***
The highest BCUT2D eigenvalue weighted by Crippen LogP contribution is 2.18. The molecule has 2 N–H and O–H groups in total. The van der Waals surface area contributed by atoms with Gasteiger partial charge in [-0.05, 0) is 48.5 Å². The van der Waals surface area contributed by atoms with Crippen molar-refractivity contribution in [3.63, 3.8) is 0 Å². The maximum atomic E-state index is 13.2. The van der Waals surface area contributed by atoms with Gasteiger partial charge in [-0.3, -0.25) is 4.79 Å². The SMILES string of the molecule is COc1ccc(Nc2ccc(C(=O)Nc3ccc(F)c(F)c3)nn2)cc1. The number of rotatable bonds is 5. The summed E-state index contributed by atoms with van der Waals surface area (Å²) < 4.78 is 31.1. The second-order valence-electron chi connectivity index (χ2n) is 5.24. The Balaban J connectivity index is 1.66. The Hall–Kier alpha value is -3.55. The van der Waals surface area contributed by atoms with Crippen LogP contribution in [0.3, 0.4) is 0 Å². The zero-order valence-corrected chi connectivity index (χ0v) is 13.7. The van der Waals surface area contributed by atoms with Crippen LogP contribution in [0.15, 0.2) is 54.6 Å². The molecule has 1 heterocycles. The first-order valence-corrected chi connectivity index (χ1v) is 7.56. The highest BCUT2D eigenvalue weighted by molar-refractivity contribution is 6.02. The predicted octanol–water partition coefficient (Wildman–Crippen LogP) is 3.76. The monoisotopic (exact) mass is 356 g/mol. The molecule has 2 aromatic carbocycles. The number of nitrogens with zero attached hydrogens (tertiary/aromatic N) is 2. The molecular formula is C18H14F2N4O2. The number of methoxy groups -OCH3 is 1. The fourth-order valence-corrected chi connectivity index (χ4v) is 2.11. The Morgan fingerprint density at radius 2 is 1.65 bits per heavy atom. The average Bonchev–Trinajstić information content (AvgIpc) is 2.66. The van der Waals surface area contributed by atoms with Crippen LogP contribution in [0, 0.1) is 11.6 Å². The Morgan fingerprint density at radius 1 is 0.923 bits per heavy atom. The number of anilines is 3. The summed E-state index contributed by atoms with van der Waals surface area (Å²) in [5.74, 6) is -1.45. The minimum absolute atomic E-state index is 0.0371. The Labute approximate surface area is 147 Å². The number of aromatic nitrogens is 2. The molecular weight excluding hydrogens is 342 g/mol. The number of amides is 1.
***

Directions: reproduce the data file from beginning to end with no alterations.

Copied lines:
The highest BCUT2D eigenvalue weighted by Crippen LogP contribution is 2.18. The molecule has 2 N–H and O–H groups in total. The van der Waals surface area contributed by atoms with Gasteiger partial charge in [-0.05, 0) is 48.5 Å². The van der Waals surface area contributed by atoms with Crippen molar-refractivity contribution in [3.63, 3.8) is 0 Å². The maximum atomic E-state index is 13.2. The van der Waals surface area contributed by atoms with Gasteiger partial charge in [-0.3, -0.25) is 4.79 Å². The SMILES string of the molecule is COc1ccc(Nc2ccc(C(=O)Nc3ccc(F)c(F)c3)nn2)cc1. The number of rotatable bonds is 5. The summed E-state index contributed by atoms with van der Waals surface area (Å²) < 4.78 is 31.1. The second-order valence-electron chi connectivity index (χ2n) is 5.24. The Balaban J connectivity index is 1.66. The Hall–Kier alpha value is -3.55. The van der Waals surface area contributed by atoms with Crippen LogP contribution in [0.3, 0.4) is 0 Å². The zero-order valence-corrected chi connectivity index (χ0v) is 13.7. The van der Waals surface area contributed by atoms with Crippen LogP contribution in [0.15, 0.2) is 54.6 Å². The molecule has 1 heterocycles. The first-order valence-corrected chi connectivity index (χ1v) is 7.56. The highest BCUT2D eigenvalue weighted by molar-refractivity contribution is 6.02. The predicted octanol–water partition coefficient (Wildman–Crippen LogP) is 3.76. The monoisotopic (exact) mass is 356 g/mol. The molecule has 2 aromatic carbocycles. The number of nitrogens with zero attached hydrogens (tertiary/aromatic N) is 2. The molecular formula is C18H14F2N4O2. The number of methoxy groups -OCH3 is 1. The fourth-order valence-corrected chi connectivity index (χ4v) is 2.11. The Morgan fingerprint density at radius 2 is 1.65 bits per heavy atom. The average Bonchev–Trinajstić information content (AvgIpc) is 2.66. The van der Waals surface area contributed by atoms with Crippen LogP contribution in [0, 0.1) is 11.6 Å². The Morgan fingerprint density at radius 1 is 0.923 bits per heavy atom. The number of anilines is 3. The summed E-state index contributed by atoms with van der Waals surface area (Å²) in [5.74, 6) is -1.45. The minimum absolute atomic E-state index is 0.0371. The Labute approximate surface area is 147 Å². The number of aromatic nitrogens is 2. The molecular weight excluding hydrogens is 342 g/mol. The number of amides is 1.